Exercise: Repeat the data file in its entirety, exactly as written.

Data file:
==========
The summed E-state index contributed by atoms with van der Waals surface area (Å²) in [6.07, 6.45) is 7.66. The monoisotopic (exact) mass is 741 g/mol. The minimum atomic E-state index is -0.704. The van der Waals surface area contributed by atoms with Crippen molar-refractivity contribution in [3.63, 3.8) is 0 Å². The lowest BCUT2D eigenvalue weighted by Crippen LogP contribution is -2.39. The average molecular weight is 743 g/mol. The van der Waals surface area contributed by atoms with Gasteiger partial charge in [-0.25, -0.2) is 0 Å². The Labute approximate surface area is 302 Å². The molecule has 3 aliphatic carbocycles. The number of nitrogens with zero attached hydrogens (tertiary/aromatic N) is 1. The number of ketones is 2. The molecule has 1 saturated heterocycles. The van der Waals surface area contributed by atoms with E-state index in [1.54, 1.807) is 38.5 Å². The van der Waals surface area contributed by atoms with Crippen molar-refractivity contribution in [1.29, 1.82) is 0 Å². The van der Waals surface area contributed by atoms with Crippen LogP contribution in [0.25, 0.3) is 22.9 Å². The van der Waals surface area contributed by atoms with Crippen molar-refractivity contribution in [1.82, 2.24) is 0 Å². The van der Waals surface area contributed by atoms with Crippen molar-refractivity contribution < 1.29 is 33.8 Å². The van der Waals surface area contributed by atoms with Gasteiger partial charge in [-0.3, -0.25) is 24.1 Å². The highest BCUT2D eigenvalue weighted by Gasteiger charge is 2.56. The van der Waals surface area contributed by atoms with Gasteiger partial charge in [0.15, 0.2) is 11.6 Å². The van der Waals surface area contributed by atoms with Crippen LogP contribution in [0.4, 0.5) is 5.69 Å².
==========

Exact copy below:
The summed E-state index contributed by atoms with van der Waals surface area (Å²) in [6.07, 6.45) is 7.66. The monoisotopic (exact) mass is 741 g/mol. The minimum atomic E-state index is -0.704. The van der Waals surface area contributed by atoms with Crippen molar-refractivity contribution in [3.63, 3.8) is 0 Å². The lowest BCUT2D eigenvalue weighted by Crippen LogP contribution is -2.39. The average molecular weight is 743 g/mol. The van der Waals surface area contributed by atoms with Gasteiger partial charge in [-0.25, -0.2) is 0 Å². The Labute approximate surface area is 302 Å². The molecule has 3 aliphatic carbocycles. The number of nitrogens with zero attached hydrogens (tertiary/aromatic N) is 1. The number of ketones is 2. The molecule has 1 saturated heterocycles. The van der Waals surface area contributed by atoms with E-state index in [1.54, 1.807) is 38.5 Å². The van der Waals surface area contributed by atoms with Crippen molar-refractivity contribution in [1.29, 1.82) is 0 Å². The van der Waals surface area contributed by atoms with Crippen LogP contribution in [0.25, 0.3) is 22.9 Å². The van der Waals surface area contributed by atoms with Crippen molar-refractivity contribution in [1.82, 2.24) is 0 Å². The van der Waals surface area contributed by atoms with Crippen molar-refractivity contribution < 1.29 is 33.8 Å². The van der Waals surface area contributed by atoms with Gasteiger partial charge in [-0.3, -0.25) is 24.1 Å². The highest BCUT2D eigenvalue weighted by Gasteiger charge is 2.56. The van der Waals surface area contributed by atoms with Gasteiger partial charge in [0.15, 0.2) is 11.6 Å². The van der Waals surface area contributed by atoms with Crippen LogP contribution in [0.4, 0.5) is 5.69 Å².